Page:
How to Deal With Roommates Shopping in Your Closet

By Amanda Cohen on October 17, 2016

I know from personal experience that sharing clothing with roommates and/or friends can be quite the hassle. However, if you are anything like me, you find it hard to say no to people sometimes because you don’t want to come off as being mean, even though you aren’t mean at all.

Well, after living in a sorority house with 60+ girls and after spending two months in an apartment complex in which 75 percent of my friends live in I have discovered the perfect way to share clothing. Even though I do share clothing and ensure that everything I lend out is returned to me promptly, there are some things that I refuse to lend out. Read more to find out!

Let me tell you my mind-blowing strategy when lending out clothing. So, like I said earlier, there were some weekends in which half of my closet was being worn by other people. This would make most people nervous, but I have developed a system to ensure that I (1) know what is being taken from my closet, (2) who is taking the specific item from my closet, and (3) how long they expect to have the item for.

First, I never let anyone look through my clothes unless I am physically in the room. Even though I am not worried about people stealing things, I am more worried about people taking something and accidentally forgetting to tell me. When the person comes in to look at stuff and asks if they can take certain items to their rooms to try it on, I say yes as long as they get it back to me in 10 or so minutes.

Once that person comes back into my room and tells me what they will be borrowing, I ask them how long they expect to have it for and I write three things in my phone: (1) the person’s name, (2) the specific item she will be borrowing, and (3) how long she will have the item for. If she is borrowing more than one item, I put her name down multiple times.

If that person offers to get the article of clothing dry-cleaned or offers to wash it herself, always say no. Even though she has the best intentions, you are the one who knows how to properly wash certain items of clothing, and it’s better to err on the side of caution.

Now that you know how to properly lend out your clothing, the next question that needs to be answered is what should you lend out? Well, a lot of the time this is personal preference (some people prefer to lend certain things out compared to other people).

Even though it’s personal preference, my “criteria” on what to lend out is actually one used by a lot of my friends.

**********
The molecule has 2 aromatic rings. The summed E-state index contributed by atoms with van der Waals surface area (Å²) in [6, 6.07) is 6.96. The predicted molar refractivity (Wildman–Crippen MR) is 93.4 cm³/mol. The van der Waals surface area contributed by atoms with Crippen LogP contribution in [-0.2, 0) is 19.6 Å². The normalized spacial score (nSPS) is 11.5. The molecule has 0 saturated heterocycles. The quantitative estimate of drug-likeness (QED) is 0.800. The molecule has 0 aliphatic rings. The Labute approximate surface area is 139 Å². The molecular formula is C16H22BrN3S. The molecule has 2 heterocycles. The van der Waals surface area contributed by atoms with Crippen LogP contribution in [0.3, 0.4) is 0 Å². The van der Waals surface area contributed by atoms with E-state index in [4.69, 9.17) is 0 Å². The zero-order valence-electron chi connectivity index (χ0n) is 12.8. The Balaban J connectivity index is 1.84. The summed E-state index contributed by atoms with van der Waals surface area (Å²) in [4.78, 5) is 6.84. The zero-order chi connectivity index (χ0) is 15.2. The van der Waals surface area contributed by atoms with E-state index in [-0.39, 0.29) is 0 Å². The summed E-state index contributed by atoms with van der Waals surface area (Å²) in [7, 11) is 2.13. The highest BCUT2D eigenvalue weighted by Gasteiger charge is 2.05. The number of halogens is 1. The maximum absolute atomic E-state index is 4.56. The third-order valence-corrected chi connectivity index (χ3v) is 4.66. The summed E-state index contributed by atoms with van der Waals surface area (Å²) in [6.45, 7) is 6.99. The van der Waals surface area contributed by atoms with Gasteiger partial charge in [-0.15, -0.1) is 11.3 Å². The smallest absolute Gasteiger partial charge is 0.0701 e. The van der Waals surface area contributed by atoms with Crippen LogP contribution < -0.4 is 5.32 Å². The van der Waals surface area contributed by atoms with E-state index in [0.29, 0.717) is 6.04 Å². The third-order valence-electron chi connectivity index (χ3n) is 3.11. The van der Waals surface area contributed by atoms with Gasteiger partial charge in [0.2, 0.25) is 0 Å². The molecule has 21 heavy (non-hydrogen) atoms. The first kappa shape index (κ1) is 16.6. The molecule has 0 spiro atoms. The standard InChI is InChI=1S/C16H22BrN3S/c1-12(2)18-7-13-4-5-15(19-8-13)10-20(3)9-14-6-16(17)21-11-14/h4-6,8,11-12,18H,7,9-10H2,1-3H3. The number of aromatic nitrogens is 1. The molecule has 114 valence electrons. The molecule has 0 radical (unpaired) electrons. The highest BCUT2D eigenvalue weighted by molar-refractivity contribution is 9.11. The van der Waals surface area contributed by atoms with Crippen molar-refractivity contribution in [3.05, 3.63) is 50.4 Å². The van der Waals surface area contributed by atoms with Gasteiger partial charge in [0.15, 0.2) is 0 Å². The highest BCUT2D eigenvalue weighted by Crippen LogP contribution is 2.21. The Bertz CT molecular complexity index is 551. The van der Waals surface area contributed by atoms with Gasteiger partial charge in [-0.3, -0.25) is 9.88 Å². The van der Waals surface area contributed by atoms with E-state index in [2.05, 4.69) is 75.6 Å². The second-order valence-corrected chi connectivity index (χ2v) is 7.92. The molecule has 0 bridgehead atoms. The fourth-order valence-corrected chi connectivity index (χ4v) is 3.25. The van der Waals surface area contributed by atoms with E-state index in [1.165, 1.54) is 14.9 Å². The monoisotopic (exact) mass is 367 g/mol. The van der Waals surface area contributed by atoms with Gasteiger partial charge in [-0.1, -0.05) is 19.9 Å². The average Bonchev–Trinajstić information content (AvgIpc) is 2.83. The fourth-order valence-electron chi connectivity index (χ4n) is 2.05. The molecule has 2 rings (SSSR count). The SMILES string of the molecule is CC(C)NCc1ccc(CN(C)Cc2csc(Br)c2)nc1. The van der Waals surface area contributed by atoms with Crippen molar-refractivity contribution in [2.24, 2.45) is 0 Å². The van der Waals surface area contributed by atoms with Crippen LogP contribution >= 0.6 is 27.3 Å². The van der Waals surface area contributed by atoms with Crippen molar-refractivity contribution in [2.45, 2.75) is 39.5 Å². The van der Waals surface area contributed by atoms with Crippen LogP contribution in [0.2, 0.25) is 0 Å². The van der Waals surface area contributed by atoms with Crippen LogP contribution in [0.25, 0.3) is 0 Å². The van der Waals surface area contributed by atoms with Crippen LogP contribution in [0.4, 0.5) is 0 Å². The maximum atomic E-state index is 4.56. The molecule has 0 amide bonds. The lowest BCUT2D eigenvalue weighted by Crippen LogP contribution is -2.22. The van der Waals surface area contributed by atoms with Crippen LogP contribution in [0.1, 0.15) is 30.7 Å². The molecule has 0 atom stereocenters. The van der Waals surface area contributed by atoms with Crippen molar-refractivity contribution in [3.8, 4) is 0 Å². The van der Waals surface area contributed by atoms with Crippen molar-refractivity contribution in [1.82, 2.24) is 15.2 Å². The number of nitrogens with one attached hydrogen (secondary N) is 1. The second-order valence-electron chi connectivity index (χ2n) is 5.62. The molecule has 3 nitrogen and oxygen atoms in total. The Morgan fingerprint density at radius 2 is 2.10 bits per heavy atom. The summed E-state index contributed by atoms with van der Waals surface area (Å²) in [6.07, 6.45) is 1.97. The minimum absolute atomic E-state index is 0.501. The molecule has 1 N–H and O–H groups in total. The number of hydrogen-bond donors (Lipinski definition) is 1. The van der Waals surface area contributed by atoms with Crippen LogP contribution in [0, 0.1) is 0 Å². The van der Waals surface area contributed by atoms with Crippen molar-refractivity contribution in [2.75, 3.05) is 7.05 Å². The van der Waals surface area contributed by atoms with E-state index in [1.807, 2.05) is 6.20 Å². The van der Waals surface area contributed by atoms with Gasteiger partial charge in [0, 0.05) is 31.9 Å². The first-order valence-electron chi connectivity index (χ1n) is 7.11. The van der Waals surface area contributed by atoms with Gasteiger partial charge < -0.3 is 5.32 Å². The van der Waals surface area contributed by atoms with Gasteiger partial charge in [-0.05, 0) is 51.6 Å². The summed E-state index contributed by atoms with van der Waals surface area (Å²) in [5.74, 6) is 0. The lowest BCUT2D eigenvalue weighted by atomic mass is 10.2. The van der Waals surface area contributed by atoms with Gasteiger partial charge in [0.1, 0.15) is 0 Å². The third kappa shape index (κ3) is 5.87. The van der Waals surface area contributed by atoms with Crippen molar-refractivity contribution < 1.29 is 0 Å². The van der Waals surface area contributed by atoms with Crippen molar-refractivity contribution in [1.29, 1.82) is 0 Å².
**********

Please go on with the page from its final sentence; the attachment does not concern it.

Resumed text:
•Never lend anything out that you will be devastated about losing: if there is an item that is so special to you that you wish you could keep it in a lockbox, don’t let it out, because things happen and it’s possible that you may not get this precious item back.

•Never lend anything out that costs more than $150: if a friend of yours loses something, sometimes they will offer to reimburse you, and sometimes they won’t. You need to pretend that they won’t reimburse you, so do you really want to lend something out that, if lost, could break your bank?

•Never lend jewelry out: the thing about jewelry is that it is so easily misplaced and it can fall off so easily. I remember one night my freshman year I was wearing my favorite ring, and all of a sudden I couldn’t find it because it slipped off of my finger. If you want to lend out your $5 jewelry, go ahead, but don’t lend out the jewelry you received for birthday and holidays.

•Never lend out shoes that you don’t want getting dirty: there have been countless times where my friends have asked me to borrow some of my favorite shoes, and I have had to say no. Want to hear why? Well, much of the time my friends want to wear these shoes to the local bar, which tends to be quite dirty. If you don’t want your shoes getting trashed, don’t lend them out. However, you can lend out your “bar-crawl” shoes that are already destroyed!

There are some obvious exceptions to this rule. For example, there are some girls I will always lend my clothes to because they have maintained a perfect track-record when it comes to borrowing my things. However, if you have had an experience with a girl who has been terrible about returning items, never lend to that person again because that is just simply not acceptable.

Well, that’s all I have to say; happy closet shopping!

I am currently a junior at the University of Michigan.

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